Winter Health Tips for Pets
|There are several health tips that are important to keep in mind when trying to keep our pets healthy during the winter season. For those pets normally kept indoors, it is especially important not to leave them outside, as well as to make sure they are warm, dry, and away from cold drafts. You may wish to consider clothing these pets with pet sweaters, especially those with thin hair coats, who are more likely to suffer the effects of harsh winter temperatures.|
While fireplaces are increasingly used, animal guardians also must take precautions with pets so that they don’t get burned if they lie too close. During winter months, pets may also need extra calories to help replace heat lost through body metabolism in keeping core temperatures stable. It is important, however, not to give extra fatty holiday treats that may lead to pancreatitis, or potential toxins such as grapes, raisins and chocolate.
Holiday decorative plants, including holly and poinsettia also may be toxic if ingested. For those traveling with pets, make sure not to leave pets alone in very cold cars. For those pets that spend a lot of time outside, it may be helpful to have a pet door leading into the home as well.
Specially developed igloos may also be of use during the cold weather. I highly recommend warm, insulated shelters that are elevated off the ground. This is especially important with cats, who will often seek out shelter inside car engines during the cold winter months. It is often better to take pets on shorter more frequent walks during the winter months, in order to prevent prolonged exposure to cold temperatures.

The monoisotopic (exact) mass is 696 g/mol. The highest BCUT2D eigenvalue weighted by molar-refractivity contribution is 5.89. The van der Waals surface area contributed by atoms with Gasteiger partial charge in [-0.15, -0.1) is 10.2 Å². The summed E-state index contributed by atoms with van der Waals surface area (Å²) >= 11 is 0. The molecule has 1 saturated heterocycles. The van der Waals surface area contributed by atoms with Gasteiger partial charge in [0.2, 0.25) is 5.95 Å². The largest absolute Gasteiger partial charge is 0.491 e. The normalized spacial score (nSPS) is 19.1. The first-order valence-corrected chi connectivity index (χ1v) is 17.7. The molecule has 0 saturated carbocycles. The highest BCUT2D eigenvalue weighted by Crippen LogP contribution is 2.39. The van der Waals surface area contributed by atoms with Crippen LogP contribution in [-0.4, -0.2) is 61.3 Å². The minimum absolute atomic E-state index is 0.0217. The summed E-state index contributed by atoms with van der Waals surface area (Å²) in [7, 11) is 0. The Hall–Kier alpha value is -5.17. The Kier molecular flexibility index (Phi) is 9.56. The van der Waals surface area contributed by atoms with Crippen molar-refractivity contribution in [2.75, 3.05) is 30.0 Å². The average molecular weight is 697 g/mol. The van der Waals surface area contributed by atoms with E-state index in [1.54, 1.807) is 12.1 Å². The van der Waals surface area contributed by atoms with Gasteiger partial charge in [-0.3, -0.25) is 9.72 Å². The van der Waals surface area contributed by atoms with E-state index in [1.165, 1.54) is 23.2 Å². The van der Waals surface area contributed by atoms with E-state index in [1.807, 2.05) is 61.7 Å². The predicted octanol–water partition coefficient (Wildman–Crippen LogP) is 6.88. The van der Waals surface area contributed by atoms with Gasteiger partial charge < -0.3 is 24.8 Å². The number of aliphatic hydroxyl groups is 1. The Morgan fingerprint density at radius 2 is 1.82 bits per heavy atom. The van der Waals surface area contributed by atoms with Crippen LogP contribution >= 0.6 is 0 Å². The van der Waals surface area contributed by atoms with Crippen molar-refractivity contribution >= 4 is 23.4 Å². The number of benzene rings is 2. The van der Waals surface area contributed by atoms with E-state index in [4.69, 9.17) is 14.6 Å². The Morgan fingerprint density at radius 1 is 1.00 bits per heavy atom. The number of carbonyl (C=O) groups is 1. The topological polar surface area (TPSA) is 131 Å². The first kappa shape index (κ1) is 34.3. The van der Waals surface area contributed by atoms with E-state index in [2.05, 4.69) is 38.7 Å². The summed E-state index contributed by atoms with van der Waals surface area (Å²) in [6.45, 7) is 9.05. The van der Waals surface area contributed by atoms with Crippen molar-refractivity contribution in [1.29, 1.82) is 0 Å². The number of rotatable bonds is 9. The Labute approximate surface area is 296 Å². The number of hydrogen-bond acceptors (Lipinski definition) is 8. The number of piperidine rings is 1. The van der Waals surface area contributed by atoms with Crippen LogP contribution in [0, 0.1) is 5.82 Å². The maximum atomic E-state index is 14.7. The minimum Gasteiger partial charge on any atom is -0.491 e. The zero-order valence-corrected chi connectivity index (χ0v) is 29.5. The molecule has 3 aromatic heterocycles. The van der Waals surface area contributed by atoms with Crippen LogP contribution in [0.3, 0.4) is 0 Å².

Animal guardians also need to be careful around lakes, streams and ponds that often ice over, and which present environmental hazards to both people and pets. Other environmental factors to be careful with include careful monitoring around antifreeze chemicals, which often are very tasty to companion animals, and which may lead to digestive upset and acute kidney failure. During the winter months, pets also may be exposed to rock salt used on area roads and sidewalks. Some dogs are quite sensitive to rock salt, which may lead to dry, cracked or ulcerated paw pads. I will often recommend topical products including vitamin E, aloe vera, and dilute green tea, which can often soothe inflamed and cracked skin.
Old arthritic pets also may need extra care during winter months, as this is the time of year when old, creaky painful joints may flare up. These pets may benefit from various medical treatments, including dietary supplements such as Super Joint Enhancer, Proanthozone, Super Pure Omega 3 and Yucca Intensive.
Is your pet ready for the cold winter months?